Harvesting autumn fruits

Salad: Pear, blue cheese and dried cherry combine to make a delicious seasonal dish.

November 07, 1999|By Jimmy Schmidt | Jimmy Schmidt,Knight Ridder/Tribune

To most people, golden leaves and cooler temperatures signal fall's arrival. For me, it's the bounty of the harvest. What has taken the farmer months to nurture finally comes to fruition. And perhaps the most extraordinary fall arrival is the pear.

The flavor of pears is lighter and more subtle than that of apples. Pears should be picked while still hard. Unlike most fruit, pears improve both in texture and flavor after they are picked. Luckily, today's transportation methods make pears from around the world readily available, including French Comice, red and golden Bartletts, Boscs and Anjous.

* Advantages: Raw pears, like apples, are low in calories. It is only when they are prepared with sugar, cream and butter that the calories climb.

* Selecting pears: Look for ripe, supple pears or ones that are just about to ripen. They should be free of cuts, bruises and soft spots. If possible, buy pears three to six days before you need them and ripen them in a paper bag large enough so they do not touch one another. To hasten ripening, put an apple in the bag. Cut a few holes in the bag to provide ventilation. Place the bag out of direct sunlight and keep it at room temperature.

* Storing pears: Refrigerated pears can hold their just-ripe state for up to five days. Let the fruit come to room temperature before using it.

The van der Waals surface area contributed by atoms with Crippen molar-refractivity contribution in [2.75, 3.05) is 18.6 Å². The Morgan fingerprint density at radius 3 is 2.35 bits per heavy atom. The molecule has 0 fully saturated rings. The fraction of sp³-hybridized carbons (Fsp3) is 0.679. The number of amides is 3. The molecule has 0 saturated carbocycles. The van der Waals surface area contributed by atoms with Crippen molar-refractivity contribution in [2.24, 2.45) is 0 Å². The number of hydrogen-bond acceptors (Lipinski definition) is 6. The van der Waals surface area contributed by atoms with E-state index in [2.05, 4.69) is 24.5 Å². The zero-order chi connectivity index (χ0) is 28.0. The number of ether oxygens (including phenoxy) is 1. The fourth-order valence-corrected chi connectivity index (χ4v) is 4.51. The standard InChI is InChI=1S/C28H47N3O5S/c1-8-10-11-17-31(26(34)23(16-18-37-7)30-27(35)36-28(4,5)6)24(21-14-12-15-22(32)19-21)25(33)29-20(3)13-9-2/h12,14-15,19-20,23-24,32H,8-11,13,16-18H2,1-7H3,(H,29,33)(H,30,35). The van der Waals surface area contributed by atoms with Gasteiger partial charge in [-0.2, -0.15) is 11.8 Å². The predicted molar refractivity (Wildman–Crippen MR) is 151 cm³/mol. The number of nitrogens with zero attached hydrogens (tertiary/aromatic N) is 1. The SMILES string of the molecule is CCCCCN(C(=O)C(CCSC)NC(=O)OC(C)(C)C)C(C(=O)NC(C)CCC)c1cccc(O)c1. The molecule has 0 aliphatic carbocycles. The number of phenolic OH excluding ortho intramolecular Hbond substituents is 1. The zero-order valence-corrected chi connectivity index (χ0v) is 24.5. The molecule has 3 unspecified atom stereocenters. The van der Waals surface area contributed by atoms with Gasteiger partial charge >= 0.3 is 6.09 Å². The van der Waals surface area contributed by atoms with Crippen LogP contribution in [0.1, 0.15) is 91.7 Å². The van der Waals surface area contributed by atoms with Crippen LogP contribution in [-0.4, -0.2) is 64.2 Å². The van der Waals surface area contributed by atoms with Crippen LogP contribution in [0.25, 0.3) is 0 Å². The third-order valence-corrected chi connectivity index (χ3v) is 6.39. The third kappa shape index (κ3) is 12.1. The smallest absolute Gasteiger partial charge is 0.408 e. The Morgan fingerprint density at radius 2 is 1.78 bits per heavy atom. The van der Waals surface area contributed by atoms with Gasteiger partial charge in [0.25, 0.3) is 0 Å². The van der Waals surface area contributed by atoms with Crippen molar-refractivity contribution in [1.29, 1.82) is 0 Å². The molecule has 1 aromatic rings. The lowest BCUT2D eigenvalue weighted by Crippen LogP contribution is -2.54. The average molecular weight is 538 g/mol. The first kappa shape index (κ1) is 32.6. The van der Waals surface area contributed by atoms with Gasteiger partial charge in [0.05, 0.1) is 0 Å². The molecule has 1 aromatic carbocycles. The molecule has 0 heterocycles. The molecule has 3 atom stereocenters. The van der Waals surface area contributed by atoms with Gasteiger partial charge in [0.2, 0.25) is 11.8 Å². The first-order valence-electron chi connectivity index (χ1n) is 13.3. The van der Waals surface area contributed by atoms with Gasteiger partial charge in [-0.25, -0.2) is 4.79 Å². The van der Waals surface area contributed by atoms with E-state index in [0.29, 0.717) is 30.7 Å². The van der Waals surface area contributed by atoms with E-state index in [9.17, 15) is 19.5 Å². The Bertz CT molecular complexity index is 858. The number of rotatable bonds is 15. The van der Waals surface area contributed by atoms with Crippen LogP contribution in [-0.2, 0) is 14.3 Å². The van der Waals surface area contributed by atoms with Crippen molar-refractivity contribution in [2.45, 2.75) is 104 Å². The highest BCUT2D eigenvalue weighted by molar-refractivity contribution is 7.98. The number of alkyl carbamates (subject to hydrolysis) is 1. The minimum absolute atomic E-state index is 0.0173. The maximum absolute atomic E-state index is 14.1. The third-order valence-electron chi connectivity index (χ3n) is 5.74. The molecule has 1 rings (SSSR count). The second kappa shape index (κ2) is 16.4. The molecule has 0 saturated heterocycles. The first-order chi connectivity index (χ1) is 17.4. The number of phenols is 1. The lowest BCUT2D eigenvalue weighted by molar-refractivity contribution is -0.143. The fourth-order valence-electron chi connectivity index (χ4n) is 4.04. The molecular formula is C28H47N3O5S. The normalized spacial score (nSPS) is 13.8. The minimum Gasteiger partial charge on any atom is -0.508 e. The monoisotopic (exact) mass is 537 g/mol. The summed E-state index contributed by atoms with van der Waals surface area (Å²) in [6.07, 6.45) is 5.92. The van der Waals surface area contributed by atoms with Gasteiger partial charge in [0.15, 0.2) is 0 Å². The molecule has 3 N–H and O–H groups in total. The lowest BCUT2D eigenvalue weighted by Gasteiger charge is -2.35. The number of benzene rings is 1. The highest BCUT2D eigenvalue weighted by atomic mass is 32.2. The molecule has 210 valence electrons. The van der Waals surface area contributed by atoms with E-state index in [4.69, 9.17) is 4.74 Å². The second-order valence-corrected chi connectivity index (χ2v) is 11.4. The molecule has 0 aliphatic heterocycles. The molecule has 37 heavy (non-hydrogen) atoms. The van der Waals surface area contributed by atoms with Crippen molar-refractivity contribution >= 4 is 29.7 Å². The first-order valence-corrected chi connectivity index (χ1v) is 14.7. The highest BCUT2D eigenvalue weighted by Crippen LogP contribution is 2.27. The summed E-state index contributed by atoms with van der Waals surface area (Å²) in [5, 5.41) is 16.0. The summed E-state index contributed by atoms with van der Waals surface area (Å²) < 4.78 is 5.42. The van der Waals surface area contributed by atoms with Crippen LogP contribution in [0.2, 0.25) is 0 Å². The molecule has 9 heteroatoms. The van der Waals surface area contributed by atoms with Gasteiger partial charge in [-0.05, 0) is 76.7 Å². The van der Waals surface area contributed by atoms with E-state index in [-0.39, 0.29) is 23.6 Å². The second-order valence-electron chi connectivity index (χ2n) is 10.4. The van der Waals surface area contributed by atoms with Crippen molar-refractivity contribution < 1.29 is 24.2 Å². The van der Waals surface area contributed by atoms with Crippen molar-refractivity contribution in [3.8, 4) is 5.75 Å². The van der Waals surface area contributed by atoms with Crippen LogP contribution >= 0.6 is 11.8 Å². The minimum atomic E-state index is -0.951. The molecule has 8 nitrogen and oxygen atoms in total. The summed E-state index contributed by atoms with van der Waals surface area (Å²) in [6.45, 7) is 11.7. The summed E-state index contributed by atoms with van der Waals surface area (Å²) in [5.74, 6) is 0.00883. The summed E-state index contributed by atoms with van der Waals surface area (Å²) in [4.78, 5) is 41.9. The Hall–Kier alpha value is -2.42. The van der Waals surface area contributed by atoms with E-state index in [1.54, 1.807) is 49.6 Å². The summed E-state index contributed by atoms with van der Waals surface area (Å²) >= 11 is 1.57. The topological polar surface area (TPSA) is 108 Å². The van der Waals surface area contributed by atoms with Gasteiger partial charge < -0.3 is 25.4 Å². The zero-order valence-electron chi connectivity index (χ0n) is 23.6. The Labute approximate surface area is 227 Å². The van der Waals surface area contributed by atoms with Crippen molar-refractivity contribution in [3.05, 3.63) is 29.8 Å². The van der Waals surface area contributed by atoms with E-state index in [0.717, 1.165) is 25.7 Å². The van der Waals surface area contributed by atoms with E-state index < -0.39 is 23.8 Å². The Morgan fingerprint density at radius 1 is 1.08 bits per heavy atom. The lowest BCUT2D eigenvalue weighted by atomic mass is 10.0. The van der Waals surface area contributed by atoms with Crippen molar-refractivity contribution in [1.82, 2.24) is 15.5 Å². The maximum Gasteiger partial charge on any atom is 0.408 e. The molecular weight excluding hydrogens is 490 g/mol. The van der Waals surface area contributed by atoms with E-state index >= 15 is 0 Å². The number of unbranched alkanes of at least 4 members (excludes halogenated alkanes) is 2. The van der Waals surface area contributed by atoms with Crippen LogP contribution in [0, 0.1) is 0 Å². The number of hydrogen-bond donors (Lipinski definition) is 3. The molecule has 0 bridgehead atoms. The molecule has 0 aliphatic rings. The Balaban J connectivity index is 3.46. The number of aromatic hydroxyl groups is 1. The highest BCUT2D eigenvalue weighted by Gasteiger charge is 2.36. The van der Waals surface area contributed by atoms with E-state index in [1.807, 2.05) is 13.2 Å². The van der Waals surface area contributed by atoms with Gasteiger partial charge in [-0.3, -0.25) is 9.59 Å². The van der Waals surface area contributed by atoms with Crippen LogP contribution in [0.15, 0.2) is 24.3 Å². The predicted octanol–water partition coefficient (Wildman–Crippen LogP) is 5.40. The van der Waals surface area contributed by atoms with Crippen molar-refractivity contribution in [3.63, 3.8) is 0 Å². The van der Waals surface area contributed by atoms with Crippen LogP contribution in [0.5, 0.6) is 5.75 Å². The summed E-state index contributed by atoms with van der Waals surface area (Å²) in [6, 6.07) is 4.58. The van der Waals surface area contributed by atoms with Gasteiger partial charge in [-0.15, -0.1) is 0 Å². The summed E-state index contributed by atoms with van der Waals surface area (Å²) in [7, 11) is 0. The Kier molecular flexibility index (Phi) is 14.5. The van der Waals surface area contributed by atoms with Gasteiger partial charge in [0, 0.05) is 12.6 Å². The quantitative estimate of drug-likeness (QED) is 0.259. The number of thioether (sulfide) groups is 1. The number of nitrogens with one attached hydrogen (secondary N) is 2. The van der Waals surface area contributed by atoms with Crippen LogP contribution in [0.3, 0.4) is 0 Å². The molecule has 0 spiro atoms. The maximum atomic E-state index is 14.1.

* Preparing pears: If you prefer fruit without the peel, rub the peeled fruit with lemon juice or vinegar to prevent browning.

* Tricks of the trade: In the recipe below, soak the dried cherries in a little warm red wine or fruit juice to rehydrate them before serving. They will be easier to spear with your fork as well as chew.

* Mix and match: Sliced, julienne or even diced ripe pear is a wonderful fresh condiment to any salad. Mix and match with your favorite ingredients and even with other autumn fruits such as apples.

Autumn Pear, Blue Cheese and Dried Cherry Salad

Serves 4

1 cup dried cherries

1 1/2 cups dry red wine, warmed (or substitute cranberry juice)

1/2 cup aged sherry wine vinegar

salt and freshly ground black pepper

1/2 cup canola oil

3 large ripe pears, washed

red-wine vinegar for drizzling

4 cups baby autumn salad greens

1/2 cup crumbled premium blue cheese such as Maytag or Roquefort

1/2 cup toasted walnut pieces

1/2 cup snipped fresh chives

In a small bowl, combine the dried cherries and 1 cup of the warmed red wine. Steep at room temperature for at least 2 hours to soften the cherries. (To prepare more quickly, heat the cherries in the wine until plumped, then refrigerate to cool to room temperature).

In a blender, combine half of the rehydrated cherries, the remaining red wine, the sherry vinegar, a pinch of salt and a generous shot of black pepper. Puree until combined, then add the oil slowly. Adjust the seasonings to taste. Reserve at room temperature if using immediately or refrigerate for up to 1 week.

Using a mandoline (or similar slicer), slice the pears paper-thin, keeping the pear shape. Lay the slices out on parchment paper. Drizzle with a little vinegar and season with freshly ground black pepper.

In a large bowl, combine the salad greens, the remaining rehydrated cherries, the blue cheese and the dressing, tossing to evenly coat the greens. Artistically lay half of the pears on the serving plates in a star shape. Divide and mound the salad in the center of the pears. Lay the remaining pear slices leaning almost upright on the salad. Sprinkle the salad with the walnuts and chives. Serve immediately.

Per serving: 429 calories (83 percent from fat), 39 grams fat (5 grams saturated fat), 12 grams carbohydrate, 8 grams protein, 206 milligrams sodium, 11 milligrams cholesterol, 111 milligrams calcium, 2 grams fiber

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